GM to invest $500 million to build next-generation Cadillac Escalade, other large SUVs

An employee uses a flash grinder to smooth out the metal frame of a sports utility vehicle (SUV) on the production line at the General Motors Co. (GM) assembly plant in Arlington, Texas.

Matthew Busch | Bloomberg | Getty Images

DETROIT – General Motors plans to invest more than $500 million in a plant in Texas to prepare the facility for production of its highly profitable next-generation large SUVs.

The Detroit automaker said Thursday the investment will include new tooling and equipment in Arlington Assembly’s stamping, body shop and general assembly areas for the gas- and diesel-powered Cadillac Escalade, Chevrolet Tahoe/Suburban and GMC Yukon/Yukon XL SUVs.

The investment is further confirmation that the company plans to continue to spend on its traditional operations to assist in funding its emerging electric vehicle business.

GM on Monday made a similar announcement for its next-generation heavy-duty pickups, which share the frame of the large SUVS. The truck investment included more than $1 billion in two Michigan plants for production of next-generation heavy-duty trucks.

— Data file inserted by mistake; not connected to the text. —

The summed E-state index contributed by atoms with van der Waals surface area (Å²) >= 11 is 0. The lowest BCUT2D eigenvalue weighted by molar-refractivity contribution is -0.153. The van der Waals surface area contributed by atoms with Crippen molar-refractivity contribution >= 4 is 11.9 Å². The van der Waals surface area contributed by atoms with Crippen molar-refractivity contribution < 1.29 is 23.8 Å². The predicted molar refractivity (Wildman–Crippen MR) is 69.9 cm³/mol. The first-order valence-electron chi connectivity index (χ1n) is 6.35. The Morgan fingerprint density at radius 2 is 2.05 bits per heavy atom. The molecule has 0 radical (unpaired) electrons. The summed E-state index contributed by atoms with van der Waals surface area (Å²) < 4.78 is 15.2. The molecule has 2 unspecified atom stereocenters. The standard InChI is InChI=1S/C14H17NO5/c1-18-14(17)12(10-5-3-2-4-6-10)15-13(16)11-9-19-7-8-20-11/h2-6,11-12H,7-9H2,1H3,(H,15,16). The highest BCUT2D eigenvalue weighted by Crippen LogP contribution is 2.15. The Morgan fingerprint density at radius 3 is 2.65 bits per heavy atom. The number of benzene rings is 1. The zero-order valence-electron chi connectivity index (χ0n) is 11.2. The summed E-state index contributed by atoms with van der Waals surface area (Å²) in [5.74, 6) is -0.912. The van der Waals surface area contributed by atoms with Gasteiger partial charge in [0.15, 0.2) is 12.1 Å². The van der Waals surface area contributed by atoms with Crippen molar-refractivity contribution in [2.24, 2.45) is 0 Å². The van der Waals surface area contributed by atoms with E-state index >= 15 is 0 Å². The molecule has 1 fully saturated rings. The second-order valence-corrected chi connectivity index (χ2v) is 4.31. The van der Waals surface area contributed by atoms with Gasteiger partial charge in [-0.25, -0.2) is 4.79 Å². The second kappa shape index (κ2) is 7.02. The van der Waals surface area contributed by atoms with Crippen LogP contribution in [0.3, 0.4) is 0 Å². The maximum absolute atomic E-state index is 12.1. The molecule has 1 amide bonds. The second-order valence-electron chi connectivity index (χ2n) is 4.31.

The notably profitable vehicles remain in high demand, and sales are needed to assist in funding the automaker’s investments in EVs. The company has said it plans to exclusively offer consumer EVs by 2035. The automaker recently confirmed an all-electric version of its Cadillac Escalade but declined to disclose when the vehicle will come to market.

Sales of the full-size SUVs totaled more than 279,000 vehicles last year, representing about 12% of the automaker’s sales and a notable amount of its profits.

The investment announcements come ahead of contract negotiations between the Detroit automakers, including GM, and the United Auto Workers union this summer.

For investors, UAW negotiations are typically a short-term headwind every four years that result in higher costs. But this year’s negotiations are expected to be among the most contentious and important in recent memory, fueled by a years-long organized labor movement across the country, a pro-union president and an industry in transition to all-electric vehicles.